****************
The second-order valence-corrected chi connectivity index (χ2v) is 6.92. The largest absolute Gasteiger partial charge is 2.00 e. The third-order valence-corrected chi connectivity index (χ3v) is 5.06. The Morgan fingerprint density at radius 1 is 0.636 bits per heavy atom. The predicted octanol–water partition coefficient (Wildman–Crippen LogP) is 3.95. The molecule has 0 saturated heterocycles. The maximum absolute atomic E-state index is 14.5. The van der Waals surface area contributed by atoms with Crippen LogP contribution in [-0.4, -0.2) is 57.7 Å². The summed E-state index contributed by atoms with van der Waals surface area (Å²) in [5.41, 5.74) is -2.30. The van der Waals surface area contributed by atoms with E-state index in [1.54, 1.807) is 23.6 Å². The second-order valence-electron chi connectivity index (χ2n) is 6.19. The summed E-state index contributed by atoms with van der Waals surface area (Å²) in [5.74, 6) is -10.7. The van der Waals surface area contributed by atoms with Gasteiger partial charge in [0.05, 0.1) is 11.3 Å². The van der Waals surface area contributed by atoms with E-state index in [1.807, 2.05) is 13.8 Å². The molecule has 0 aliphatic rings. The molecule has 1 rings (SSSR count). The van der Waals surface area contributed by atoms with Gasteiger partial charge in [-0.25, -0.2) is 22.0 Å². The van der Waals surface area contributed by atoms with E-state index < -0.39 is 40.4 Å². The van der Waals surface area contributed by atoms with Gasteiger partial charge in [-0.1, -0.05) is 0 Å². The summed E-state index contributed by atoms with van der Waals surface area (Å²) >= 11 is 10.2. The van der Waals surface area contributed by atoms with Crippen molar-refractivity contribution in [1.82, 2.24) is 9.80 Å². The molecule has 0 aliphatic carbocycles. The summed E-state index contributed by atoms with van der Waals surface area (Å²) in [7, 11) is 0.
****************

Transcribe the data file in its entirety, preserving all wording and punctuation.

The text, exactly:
The second-order valence-corrected chi connectivity index (χ2v) is 6.92. The largest absolute Gasteiger partial charge is 2.00 e. The third-order valence-corrected chi connectivity index (χ3v) is 5.06. The Morgan fingerprint density at radius 1 is 0.636 bits per heavy atom. The predicted octanol–water partition coefficient (Wildman–Crippen LogP) is 3.95. The molecule has 0 saturated heterocycles. The maximum absolute atomic E-state index is 14.5. The van der Waals surface area contributed by atoms with Crippen LogP contribution in [-0.4, -0.2) is 57.7 Å². The summed E-state index contributed by atoms with van der Waals surface area (Å²) in [5.41, 5.74) is -2.30. The van der Waals surface area contributed by atoms with E-state index in [1.54, 1.807) is 23.6 Å². The second-order valence-electron chi connectivity index (χ2n) is 6.19. The summed E-state index contributed by atoms with van der Waals surface area (Å²) in [5.74, 6) is -10.7. The van der Waals surface area contributed by atoms with Gasteiger partial charge in [0.05, 0.1) is 11.3 Å². The van der Waals surface area contributed by atoms with E-state index in [1.807, 2.05) is 13.8 Å². The molecule has 0 aliphatic rings. The molecule has 1 rings (SSSR count). The van der Waals surface area contributed by atoms with Gasteiger partial charge in [-0.25, -0.2) is 22.0 Å². The van der Waals surface area contributed by atoms with E-state index < -0.39 is 40.4 Å². The van der Waals surface area contributed by atoms with Gasteiger partial charge in [-0.1, -0.05) is 0 Å². The summed E-state index contributed by atoms with van der Waals surface area (Å²) >= 11 is 10.2. The van der Waals surface area contributed by atoms with Crippen molar-refractivity contribution in [1.82, 2.24) is 9.80 Å². The molecule has 0 aliphatic carbocycles. The summed E-state index contributed by atoms with van der Waals surface area (Å²) in [7, 11) is 0.